Kawasaki disease was first described and formulated by Tomisaku Kawasaki in 1967. He recognized a specific group of children having high temperature, skin rash, red throat, lips and conjunctivitis all at once, which was a good hint that this is, in fact, a single condition. Afterwards, aneurism was also added to the bunch, presenting the most significant symptom of Kawasaki disease. This is a very rare disease, affecting mostly children about 5 years of age. It’s also slightly more common in boys, manifesting itself in late winter or early spring. Japanese children seem to have the highest tendency towards this condition.
Kawasaki disease is often caused by genetic predispositions, on top of other causes such as bacterial or viral infections. Reduced power of the immunological system as well as hypersensitivity caused by whichever reason possible have also proven to have a significant effect on cause of this condition. The disease is not contagious and it is impossible to prevent it. However, it is possible for one to develop immunity after recovery.
The disease starts with sudden high body temperatures which will remain active for more than 5 days. The child also makes a shift in behavior, being nervous, irritable with a tendency to cry a lot. The high temperature is usually mistaken to be caused by conjunctivitis, and the child may get a whole set of different skin rashes. Small red spots over the body and legs are usually common, with more than 50% of patients coming with enlarged lymph nodes which are reaching into the 1.5 centimeters size.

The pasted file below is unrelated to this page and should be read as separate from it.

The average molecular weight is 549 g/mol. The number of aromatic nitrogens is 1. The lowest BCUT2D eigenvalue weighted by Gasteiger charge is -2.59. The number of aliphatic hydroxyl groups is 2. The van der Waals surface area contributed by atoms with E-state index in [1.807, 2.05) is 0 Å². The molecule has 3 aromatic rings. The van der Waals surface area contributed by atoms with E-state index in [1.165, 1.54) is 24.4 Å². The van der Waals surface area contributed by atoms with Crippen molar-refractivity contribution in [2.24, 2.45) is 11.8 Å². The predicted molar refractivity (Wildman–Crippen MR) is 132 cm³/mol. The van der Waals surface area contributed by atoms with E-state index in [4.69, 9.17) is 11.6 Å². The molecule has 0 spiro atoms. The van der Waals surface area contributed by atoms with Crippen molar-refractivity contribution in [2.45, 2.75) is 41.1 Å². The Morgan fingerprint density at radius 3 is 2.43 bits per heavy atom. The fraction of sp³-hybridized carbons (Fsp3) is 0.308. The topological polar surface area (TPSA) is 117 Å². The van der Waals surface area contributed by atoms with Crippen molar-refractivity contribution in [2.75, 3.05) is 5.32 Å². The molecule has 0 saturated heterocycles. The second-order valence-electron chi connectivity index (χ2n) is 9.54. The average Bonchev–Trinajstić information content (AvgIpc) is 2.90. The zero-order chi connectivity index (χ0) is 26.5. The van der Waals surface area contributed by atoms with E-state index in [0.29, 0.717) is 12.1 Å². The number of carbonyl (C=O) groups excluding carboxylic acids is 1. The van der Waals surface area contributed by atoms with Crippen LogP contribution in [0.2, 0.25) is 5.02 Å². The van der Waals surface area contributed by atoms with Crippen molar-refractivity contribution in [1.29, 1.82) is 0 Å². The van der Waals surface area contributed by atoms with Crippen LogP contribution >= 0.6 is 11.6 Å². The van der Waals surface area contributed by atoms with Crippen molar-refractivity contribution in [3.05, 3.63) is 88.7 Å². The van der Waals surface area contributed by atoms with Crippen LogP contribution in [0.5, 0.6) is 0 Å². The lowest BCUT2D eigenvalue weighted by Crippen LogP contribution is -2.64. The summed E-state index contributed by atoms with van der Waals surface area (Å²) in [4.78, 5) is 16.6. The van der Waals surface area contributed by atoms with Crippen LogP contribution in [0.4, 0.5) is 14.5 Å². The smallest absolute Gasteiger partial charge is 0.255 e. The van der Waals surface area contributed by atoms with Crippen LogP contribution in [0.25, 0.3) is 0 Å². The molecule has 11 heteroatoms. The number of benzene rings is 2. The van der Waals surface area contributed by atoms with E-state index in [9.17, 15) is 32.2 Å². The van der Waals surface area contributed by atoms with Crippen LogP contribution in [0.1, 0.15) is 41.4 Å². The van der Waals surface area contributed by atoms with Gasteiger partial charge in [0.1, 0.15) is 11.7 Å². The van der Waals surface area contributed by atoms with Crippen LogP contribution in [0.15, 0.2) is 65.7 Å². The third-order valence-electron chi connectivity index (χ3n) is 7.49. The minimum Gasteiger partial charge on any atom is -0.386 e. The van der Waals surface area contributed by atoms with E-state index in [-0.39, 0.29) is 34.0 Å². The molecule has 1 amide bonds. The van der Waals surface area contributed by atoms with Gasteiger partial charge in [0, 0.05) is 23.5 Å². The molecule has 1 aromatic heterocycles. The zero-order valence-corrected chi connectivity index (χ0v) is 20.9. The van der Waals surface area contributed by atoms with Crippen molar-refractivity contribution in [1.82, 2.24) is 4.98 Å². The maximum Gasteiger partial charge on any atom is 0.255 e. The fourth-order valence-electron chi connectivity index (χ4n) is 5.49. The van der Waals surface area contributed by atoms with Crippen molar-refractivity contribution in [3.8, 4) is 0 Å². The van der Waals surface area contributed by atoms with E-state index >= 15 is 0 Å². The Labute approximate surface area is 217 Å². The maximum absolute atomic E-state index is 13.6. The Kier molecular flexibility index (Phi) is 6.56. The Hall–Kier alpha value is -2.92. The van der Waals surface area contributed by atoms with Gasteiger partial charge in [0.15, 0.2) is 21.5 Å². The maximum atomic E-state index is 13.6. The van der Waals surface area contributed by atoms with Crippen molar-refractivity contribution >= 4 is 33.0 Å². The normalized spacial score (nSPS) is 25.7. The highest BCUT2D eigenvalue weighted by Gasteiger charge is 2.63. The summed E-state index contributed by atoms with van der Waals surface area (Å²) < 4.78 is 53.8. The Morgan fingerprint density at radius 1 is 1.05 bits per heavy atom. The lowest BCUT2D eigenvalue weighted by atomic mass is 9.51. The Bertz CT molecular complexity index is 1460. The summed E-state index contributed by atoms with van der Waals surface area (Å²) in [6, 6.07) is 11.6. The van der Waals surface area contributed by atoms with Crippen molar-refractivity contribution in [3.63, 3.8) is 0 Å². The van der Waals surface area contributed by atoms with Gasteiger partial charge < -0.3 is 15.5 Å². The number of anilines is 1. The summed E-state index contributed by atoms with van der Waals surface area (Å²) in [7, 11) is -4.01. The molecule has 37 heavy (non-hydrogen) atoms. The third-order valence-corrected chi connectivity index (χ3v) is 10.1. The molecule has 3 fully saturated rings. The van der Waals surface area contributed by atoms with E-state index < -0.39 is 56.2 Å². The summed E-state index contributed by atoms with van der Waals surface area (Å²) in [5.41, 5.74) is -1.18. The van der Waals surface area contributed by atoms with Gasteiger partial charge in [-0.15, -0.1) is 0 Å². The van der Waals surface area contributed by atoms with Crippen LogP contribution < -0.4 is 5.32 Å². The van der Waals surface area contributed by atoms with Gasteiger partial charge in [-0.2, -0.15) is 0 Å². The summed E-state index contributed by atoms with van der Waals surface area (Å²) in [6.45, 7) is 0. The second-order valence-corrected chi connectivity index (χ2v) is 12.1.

Not all children will show identical symptoms, so the disease does carry a bit of individual symptoms. Some of the patients will experience heart issues caused by aneurism which is the most dangerous symptom of this condition which needs to be closely monitored. Aneurism can happen in about 2 out of 100 cases of this condition.
Also, some children don’t even show any symptoms until it is well into its development cycle so it’s difficult to diagnose the condition in time.
The child needs to be put in a hospital as soon as possible to be monitored, mostly due to the possibility of heart aneurism development. This needs to be treated as soon as the diagnosis has been established. A typical treatment begins with Aspirin therapies as well as intravenous substances injected into the blood stream to prevent aneurism. Aspirin is provided as long as the high body temperature lasts and can be used in high dosages. It will also remove any symptoms of the inflammation and acute symptoms of the disease.
After the treatment is done, the child needs to be monitored for a couple of weeks to come until all of the tests return to their normal values. Children are observed by rheumatologists and cardiologists, during the three phases of the disease – the acute phase, sub-acute phase and the recovery phase.
There aren’t any other known methods of treatment to this point.